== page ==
According to the Dec. 17 Miami Herald, the U.S. has engaged in a vigorous diplomatic effort to get Canada and France, two imperialist countries with major stakes in the Caribbean, to agree with its plan to upgrade the quality of the PNH and give it the kind of heavy weapons it would need to confront armed groups like 400 Mawozo, the group that kidnapped the 17 missionaries. The PNH has reported that there have been over 800 kidnappings this year, often of groups.

When Vice President Kamala Harris met with French President Emmanuel Macron in Paris in November, she raised the issue of an international coalition to support the police in Haiti. Assistant Secretary of State for Western Hemisphere Affairs Brian Nichols chaired the virtual meeting. He summed it up as: “The reality is whatever investments we provide for the Haitian national police need to be accompanied by gains in governance, transparency and anti-corruption efforts.”

In all this discussion of security improvements, the underlying problem of how to conduct the elections needed to give the Haitian government democratic legitimacy wasn’t raised.

Catastrophe in Cap-Haïtien

The current government of Haiti has not been elected, because the previous government of Jovenel Moïse, finding it easier to govern by decree, postponed holding elections. The U.S. pretended to object, but as long as Moïse was satisfied and the political situation was reasonably calm, it didn’t take steps to force an election on Haiti.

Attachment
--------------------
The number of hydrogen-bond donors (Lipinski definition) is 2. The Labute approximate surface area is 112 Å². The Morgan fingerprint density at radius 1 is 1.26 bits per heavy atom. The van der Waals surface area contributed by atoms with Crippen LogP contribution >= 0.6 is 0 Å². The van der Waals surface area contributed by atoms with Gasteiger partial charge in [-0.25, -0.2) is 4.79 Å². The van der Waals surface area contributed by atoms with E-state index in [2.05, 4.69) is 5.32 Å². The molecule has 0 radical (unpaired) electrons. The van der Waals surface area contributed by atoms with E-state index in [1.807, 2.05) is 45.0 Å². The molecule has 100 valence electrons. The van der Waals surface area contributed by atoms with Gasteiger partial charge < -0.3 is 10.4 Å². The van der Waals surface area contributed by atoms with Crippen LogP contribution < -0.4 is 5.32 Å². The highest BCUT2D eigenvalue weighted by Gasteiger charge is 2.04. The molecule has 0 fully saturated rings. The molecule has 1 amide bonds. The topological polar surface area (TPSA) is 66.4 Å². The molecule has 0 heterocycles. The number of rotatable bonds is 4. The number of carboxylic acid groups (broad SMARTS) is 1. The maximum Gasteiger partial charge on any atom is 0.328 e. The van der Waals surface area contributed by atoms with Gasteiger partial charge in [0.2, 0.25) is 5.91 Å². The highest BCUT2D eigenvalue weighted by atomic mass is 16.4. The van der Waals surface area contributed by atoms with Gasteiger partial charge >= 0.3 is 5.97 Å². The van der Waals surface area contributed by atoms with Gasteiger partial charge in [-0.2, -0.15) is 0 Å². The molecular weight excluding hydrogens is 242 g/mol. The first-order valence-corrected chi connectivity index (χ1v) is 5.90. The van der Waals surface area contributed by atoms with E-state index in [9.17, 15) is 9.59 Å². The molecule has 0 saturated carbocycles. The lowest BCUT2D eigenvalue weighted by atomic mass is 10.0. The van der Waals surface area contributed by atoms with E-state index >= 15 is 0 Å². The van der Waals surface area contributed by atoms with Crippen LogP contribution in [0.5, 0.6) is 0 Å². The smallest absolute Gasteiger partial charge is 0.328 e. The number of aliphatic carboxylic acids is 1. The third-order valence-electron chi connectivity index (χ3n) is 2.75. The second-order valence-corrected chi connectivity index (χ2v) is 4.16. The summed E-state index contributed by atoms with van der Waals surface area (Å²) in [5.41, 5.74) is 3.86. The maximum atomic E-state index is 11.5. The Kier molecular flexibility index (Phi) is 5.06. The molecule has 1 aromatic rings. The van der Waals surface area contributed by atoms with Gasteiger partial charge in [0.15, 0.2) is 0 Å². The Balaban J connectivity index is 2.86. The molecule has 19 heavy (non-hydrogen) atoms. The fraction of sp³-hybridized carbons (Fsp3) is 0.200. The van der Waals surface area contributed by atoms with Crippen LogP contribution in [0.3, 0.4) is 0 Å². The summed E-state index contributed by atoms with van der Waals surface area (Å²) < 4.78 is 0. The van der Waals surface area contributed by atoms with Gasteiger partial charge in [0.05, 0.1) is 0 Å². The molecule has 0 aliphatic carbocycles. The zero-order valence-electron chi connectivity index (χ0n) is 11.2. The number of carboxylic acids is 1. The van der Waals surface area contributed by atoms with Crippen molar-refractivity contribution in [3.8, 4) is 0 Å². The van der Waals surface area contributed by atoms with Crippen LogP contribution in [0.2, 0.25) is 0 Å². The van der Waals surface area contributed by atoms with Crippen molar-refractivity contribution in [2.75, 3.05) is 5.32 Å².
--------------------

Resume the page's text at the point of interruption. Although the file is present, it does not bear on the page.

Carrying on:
Elections are not the only issue where the Haitian government has dropped the ball. It is responsible for providing the gasoline/diesel that keeps Haiti’s economy running, because its dilapidated electric grid doesn’t provide reliable service. So banks, hospitals, schools, the tap-taps that provide transportation and public services of all sorts depend on generators, which depend on gasoline/diesel.

The government put in a sharp increase in the price of gas Dec. 10. When a tanker truck overturned on the approach to a bridge in Cap-Haïtien on the night of Dec. 13, it started spilling fuel. People in the neighborhood rushed out with buckets to gather the liquid, which is precious to them.

A sudden explosion killed the people gathering the liquid, and it set some 30 houses in the neighborhood on fire so rapidly many sleepers were unable to flee. Cap-Haïtien’s hospitals quickly filled with the injured. As of Dec. 20, at least 70 people had died.

Acting interim Prime Minister Ariel Henry was quick to express his condolences, declare three days of national mourning and said the government would pay for the funerals.

A Haitian political commentator put the popular reaction this way: “This government reaction is just an excuse to hide its responsibility for not having put in place adequate means to guarantee the well-being of the people, leaving them adrift and at the mercy of circumstances.” (Haiti Liberté, Dec. 15)